Now DVD sales following its cancellation were particularly strong and the Browncoats, its fans, mounted a campaign that surprisingly convinced the film studio to produce Serenity. Odds are better than even that those responsible for that decision aren’t there anymore.
Ok, I’m not going to talk about it on the infinitely small chance that some of you have not seen this film. (Ha!) All I’m interested in here is how it did and that is quite simple. Though y’all loved it and gave it a Hugo at L.A. Con IV, and it also got a Nebula for Best Script, it did not do well at the box office. It cost forty million to produce and made, errr, forty million.
Browncoats quickly spread the rumor that a third film was already being planned but Whedon squashed that idea noting that he was contracted to other productions.
Serenity is a ninety-one percent rating at Rotten Tomatoes, and the series has a near perfect ninety seven percent rating.
(9) TODAY’S BIRTHDAYS.
[Compiled by Cat Eldridge.]
Born August 22, 1907 — Oliver McGowan. He played The Caretaker in the “Shore Leave” episode of the original Trek which I just rewatched recently and it holds up much better than I thought it would. McGowan has one-offs on One Step Beyond, Wild Wild West, I Dream of Jeannie, The Twilight Zone and Bewitched. (Died 1971.)
Born August 22, 1909 — Paul W. Fairman. His story “No Teeth for the Tiger” was published in the February 1950 issue of Amazing Stories. Two years later, he was the founding editor of If, but he edited only four issues. (Anyone know why?) In 1955, he became the editor of Amazing Stories and Fantastic which he would hold onto for three years. There are several films, Target Earth and Invasion of the Saucer Men, based on his stories, plus some TV episodes as well. (Died 1977.)
Born August 22, 1920 — Ray Bradbury. Seriously where do I start? He wrote some of the most wonderful stories that I’ve ever ever read, genre or not, many of which got turned into quite superb video tales on the Ray Bradbury Theater. As for novels, my absolute favorite will always be Something This Way Wicked Comes. (I’m ambivalent on the film version.) And yes I know it isn’t really a novel but The Illustrated Man I treat as such and I loved the film that came out of it with Rod Steiger in that role. Let’s not forget The Martian Chronicles. (Died 2012.)
Born August 22, 1925 — Honor Blackman. Best known for the roles of Cathy Gale in The Avengers, Bond girl Pussy Galore in Goldfinger and Hera in Jason and the Argonauts. She was also Professor Lasky in “Terror of the Vervoids” in the Sixth Doctor’s “The Trial of a Time Lord”. (Died 2020.)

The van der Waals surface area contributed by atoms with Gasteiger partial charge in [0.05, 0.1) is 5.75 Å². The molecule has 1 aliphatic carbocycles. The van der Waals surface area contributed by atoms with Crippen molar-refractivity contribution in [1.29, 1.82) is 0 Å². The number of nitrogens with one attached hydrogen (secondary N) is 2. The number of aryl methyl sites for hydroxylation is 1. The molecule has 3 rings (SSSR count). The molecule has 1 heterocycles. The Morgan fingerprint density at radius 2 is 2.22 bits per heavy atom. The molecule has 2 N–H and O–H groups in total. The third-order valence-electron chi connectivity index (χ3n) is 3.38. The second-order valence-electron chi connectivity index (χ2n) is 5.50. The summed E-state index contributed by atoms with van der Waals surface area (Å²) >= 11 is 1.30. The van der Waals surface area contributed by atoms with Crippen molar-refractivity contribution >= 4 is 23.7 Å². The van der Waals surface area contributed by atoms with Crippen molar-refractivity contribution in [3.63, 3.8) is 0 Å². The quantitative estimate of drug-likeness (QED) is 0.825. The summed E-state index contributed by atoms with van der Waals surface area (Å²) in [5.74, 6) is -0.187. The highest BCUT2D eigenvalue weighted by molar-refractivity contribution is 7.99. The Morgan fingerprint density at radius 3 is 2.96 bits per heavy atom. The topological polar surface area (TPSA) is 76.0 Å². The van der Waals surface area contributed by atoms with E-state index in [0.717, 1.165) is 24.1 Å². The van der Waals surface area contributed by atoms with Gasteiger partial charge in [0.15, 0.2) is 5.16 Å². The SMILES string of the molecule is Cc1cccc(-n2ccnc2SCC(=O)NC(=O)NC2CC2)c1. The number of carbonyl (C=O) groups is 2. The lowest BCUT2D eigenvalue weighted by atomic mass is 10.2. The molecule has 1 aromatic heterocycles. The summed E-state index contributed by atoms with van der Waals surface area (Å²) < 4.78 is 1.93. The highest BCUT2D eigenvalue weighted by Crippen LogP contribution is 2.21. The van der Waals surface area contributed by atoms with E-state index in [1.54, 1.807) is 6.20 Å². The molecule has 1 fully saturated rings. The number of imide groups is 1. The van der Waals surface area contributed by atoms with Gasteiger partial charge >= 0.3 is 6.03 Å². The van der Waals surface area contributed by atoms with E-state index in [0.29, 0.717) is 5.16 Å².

Born August 22, 1948 — Susan Wood. She received three Hugo Awards for Best Fan Writer in 1974, 1977, and 1981, and a Best Fanzine Hugo as coeditor of Energumen in 1973. In 1976 she was instrumental in organizing one of the most impactful feminist panels at a con, at MidAmericon. The reaction to it contributed to the founding of WisCon. While teaching courses in SF at UBC, one of her students was William Gibson. “Fragments of a Hologram Rose” which is his first published story was written as an assignment in her SF class. (Died 1980.)
Born August 22, 1955 — Will Shetterly, 67. Of his novels, I strongly recommend his two Borderland novels, Elsewhere and Nevernever, and Dogland. (Emma’s Finder novel, another Borderland novel is also recommended.) He is married to Emma Bull, they did a trailer for her War for The Oaks novel which is worth seeing. They’re on the chocolate list of course.
Born August 22, 1959 — Mark Williams, 63. He was Arthur Weasley in seven of the Potter films. He also played Brian Williams in the BBC series Doctor Who, appearing with the Eleventh Doctor in “The Power of Three” and “Dinosaurs on a Spaceship”. He was also Olaf Petersen on Red Dwarf. His first genre role was as Fearnot’s Brother in the “Fearnot” episode of Jim Henson’s The Storyteller.
Born August 22, 1963 — Tori Amos, 59. One of Gaiman’s favorite musicians, so it’s appropriate that she penned two essays, the afterword to “Death” in Sandman: Book of Dreams) and the Introduction to “Death” in The High Cost of Living. Although created before they ever met, Delirium from The Sandman is based on her. I wonder if she’ll be in the Sandman series?
(10) BRADBURY BIRTHDAY. As John King Tarpinian does on Ray Bradbury’s birthday these days, he went and left a little gift at Bradbury’s grave.
I had a lovely visit today. Gifted Ray a Chicago made coin-changer, which he used on his only real job selling newspapers. Left him a little guardian angel, too. As I have done in the past, I gave the cake to the cemetery staff.
(12) FROM SLASH TO STEM. [Item by Martin Morse Wooster.] In the Washington Post, Stephanie Merry profiles a romance writer who uses the pseudonym “Ali Hazelwood” and whose day job is as a neuroscientist. Hazelwood got her start writing slash fiction about Spock (Leonard Nimoy, not Zachary Quinto) and went on to write Kylo Ren/Rey fiction until an agent discovered her and convinced her to write non-genre fiction. Now she writes “STEMinist” novels in which women fall in love with “broody, emotionless science men.” “Ali Hazelwood talks ‘Love Hypothesis,’ ‘Love on the Brain’”.